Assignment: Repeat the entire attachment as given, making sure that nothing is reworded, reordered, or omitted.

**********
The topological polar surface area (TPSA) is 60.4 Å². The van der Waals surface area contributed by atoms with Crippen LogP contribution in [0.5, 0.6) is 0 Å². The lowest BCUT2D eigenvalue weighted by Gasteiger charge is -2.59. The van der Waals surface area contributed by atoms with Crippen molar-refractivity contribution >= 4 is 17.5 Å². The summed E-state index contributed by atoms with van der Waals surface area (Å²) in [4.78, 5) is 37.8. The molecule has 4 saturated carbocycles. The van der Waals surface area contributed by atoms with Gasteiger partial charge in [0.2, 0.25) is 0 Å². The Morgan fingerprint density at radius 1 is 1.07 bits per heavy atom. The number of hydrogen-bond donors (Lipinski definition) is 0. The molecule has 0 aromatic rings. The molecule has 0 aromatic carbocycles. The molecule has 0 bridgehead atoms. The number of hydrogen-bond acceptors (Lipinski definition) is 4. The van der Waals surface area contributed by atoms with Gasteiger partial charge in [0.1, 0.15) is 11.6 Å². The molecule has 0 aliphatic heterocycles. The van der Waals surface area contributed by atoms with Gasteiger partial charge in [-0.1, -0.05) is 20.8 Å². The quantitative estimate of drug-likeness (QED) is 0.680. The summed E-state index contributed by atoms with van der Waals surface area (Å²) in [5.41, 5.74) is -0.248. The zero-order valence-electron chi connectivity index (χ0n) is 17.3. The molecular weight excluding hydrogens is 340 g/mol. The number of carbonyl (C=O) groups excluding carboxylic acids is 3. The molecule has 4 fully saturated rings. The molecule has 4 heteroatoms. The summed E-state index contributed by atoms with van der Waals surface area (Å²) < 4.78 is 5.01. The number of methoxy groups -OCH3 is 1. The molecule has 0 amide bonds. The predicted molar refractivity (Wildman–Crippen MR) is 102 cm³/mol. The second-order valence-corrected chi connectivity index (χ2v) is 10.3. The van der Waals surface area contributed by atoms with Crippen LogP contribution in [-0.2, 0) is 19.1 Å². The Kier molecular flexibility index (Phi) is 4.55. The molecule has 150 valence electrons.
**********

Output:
The topological polar surface area (TPSA) is 60.4 Å². The van der Waals surface area contributed by atoms with Crippen LogP contribution in [0.5, 0.6) is 0 Å². The lowest BCUT2D eigenvalue weighted by Gasteiger charge is -2.59. The van der Waals surface area contributed by atoms with Crippen molar-refractivity contribution >= 4 is 17.5 Å². The summed E-state index contributed by atoms with van der Waals surface area (Å²) in [4.78, 5) is 37.8. The molecule has 4 saturated carbocycles. The van der Waals surface area contributed by atoms with Gasteiger partial charge in [0.2, 0.25) is 0 Å². The Morgan fingerprint density at radius 1 is 1.07 bits per heavy atom. The number of hydrogen-bond donors (Lipinski definition) is 0. The molecule has 0 aromatic rings. The molecule has 0 aromatic carbocycles. The molecule has 0 bridgehead atoms. The number of hydrogen-bond acceptors (Lipinski definition) is 4. The van der Waals surface area contributed by atoms with Gasteiger partial charge in [0.1, 0.15) is 11.6 Å². The molecule has 0 aliphatic heterocycles. The van der Waals surface area contributed by atoms with Gasteiger partial charge in [-0.1, -0.05) is 20.8 Å². The quantitative estimate of drug-likeness (QED) is 0.680. The summed E-state index contributed by atoms with van der Waals surface area (Å²) in [5.41, 5.74) is -0.248. The zero-order valence-electron chi connectivity index (χ0n) is 17.3. The molecular weight excluding hydrogens is 340 g/mol. The number of carbonyl (C=O) groups excluding carboxylic acids is 3. The molecule has 4 fully saturated rings. The molecule has 4 heteroatoms. The summed E-state index contributed by atoms with van der Waals surface area (Å²) < 4.78 is 5.01. The number of methoxy groups -OCH3 is 1. The molecule has 0 amide bonds. The predicted molar refractivity (Wildman–Crippen MR) is 102 cm³/mol. The second-order valence-corrected chi connectivity index (χ2v) is 10.3. The van der Waals surface area contributed by atoms with Crippen LogP contribution in [-0.2, 0) is 19.1 Å². The Kier molecular flexibility index (Phi) is 4.55. The molecule has 150 valence electrons.